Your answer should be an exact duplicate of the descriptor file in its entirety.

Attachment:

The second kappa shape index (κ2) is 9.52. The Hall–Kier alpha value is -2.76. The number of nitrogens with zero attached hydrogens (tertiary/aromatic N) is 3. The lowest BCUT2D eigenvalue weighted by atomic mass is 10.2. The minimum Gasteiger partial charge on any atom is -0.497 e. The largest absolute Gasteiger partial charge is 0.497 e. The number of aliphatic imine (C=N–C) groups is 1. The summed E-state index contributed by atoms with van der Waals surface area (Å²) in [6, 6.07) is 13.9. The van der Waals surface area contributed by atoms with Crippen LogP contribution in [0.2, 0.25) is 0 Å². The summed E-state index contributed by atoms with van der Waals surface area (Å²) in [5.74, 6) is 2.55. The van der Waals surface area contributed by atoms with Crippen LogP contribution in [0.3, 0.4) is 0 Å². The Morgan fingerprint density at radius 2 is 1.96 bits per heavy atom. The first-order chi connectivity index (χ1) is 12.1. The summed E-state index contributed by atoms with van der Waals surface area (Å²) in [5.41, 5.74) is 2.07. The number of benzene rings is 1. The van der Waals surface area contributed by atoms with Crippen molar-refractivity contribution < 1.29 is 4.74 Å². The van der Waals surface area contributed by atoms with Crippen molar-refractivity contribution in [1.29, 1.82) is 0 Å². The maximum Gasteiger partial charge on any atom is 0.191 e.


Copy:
The second kappa shape index (κ2) is 9.52. The Hall–Kier alpha value is -2.76. The number of nitrogens with zero attached hydrogens (tertiary/aromatic N) is 3. The lowest BCUT2D eigenvalue weighted by atomic mass is 10.2. The minimum Gasteiger partial charge on any atom is -0.497 e. The largest absolute Gasteiger partial charge is 0.497 e. The number of aliphatic imine (C=N–C) groups is 1. The summed E-state index contributed by atoms with van der Waals surface area (Å²) in [6, 6.07) is 13.9. The van der Waals surface area contributed by atoms with Crippen LogP contribution in [0.2, 0.25) is 0 Å². The summed E-state index contributed by atoms with van der Waals surface area (Å²) in [5.74, 6) is 2.55. The van der Waals surface area contributed by atoms with Crippen LogP contribution in [0.3, 0.4) is 0 Å². The Morgan fingerprint density at radius 2 is 1.96 bits per heavy atom. The first-order chi connectivity index (χ1) is 12.1. The summed E-state index contributed by atoms with van der Waals surface area (Å²) in [5.41, 5.74) is 2.07. The number of benzene rings is 1. The van der Waals surface area contributed by atoms with Crippen molar-refractivity contribution < 1.29 is 4.74 Å². The van der Waals surface area contributed by atoms with Crippen molar-refractivity contribution in [1.29, 1.82) is 0 Å². The maximum Gasteiger partial charge on any atom is 0.191 e.